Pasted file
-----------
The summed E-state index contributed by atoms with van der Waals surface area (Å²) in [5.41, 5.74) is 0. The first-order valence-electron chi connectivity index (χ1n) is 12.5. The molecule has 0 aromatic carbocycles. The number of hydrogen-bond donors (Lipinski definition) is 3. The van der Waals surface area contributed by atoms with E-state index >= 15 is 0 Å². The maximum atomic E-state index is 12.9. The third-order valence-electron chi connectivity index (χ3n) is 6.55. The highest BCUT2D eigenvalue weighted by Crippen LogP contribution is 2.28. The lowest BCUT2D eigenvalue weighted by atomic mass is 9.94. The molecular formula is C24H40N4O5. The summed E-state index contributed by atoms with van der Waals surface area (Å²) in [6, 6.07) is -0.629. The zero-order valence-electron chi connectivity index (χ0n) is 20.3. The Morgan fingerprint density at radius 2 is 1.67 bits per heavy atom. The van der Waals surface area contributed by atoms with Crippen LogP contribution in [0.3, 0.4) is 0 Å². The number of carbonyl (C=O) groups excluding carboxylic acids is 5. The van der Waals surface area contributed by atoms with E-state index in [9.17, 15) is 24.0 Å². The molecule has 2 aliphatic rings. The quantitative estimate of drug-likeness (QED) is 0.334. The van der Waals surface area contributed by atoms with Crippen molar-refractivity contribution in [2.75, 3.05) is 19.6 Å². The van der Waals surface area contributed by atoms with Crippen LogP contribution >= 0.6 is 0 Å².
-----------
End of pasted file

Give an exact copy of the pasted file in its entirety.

The summed E-state index contributed by atoms with van der Waals surface area (Å²) in [5.41, 5.74) is 0. The first-order valence-electron chi connectivity index (χ1n) is 12.5. The molecule has 0 aromatic carbocycles. The number of hydrogen-bond donors (Lipinski definition) is 3. The van der Waals surface area contributed by atoms with E-state index >= 15 is 0 Å². The maximum atomic E-state index is 12.9. The third-order valence-electron chi connectivity index (χ3n) is 6.55. The highest BCUT2D eigenvalue weighted by Crippen LogP contribution is 2.28. The lowest BCUT2D eigenvalue weighted by atomic mass is 9.94. The molecular formula is C24H40N4O5. The summed E-state index contributed by atoms with van der Waals surface area (Å²) in [6, 6.07) is -0.629. The zero-order valence-electron chi connectivity index (χ0n) is 20.3. The Morgan fingerprint density at radius 2 is 1.67 bits per heavy atom. The van der Waals surface area contributed by atoms with Crippen LogP contribution in [0.3, 0.4) is 0 Å². The number of carbonyl (C=O) groups excluding carboxylic acids is 5. The van der Waals surface area contributed by atoms with E-state index in [9.17, 15) is 24.0 Å². The molecule has 2 aliphatic rings. The quantitative estimate of drug-likeness (QED) is 0.334. The van der Waals surface area contributed by atoms with Crippen molar-refractivity contribution in [2.75, 3.05) is 19.6 Å². The van der Waals surface area contributed by atoms with Crippen LogP contribution >= 0.6 is 0 Å².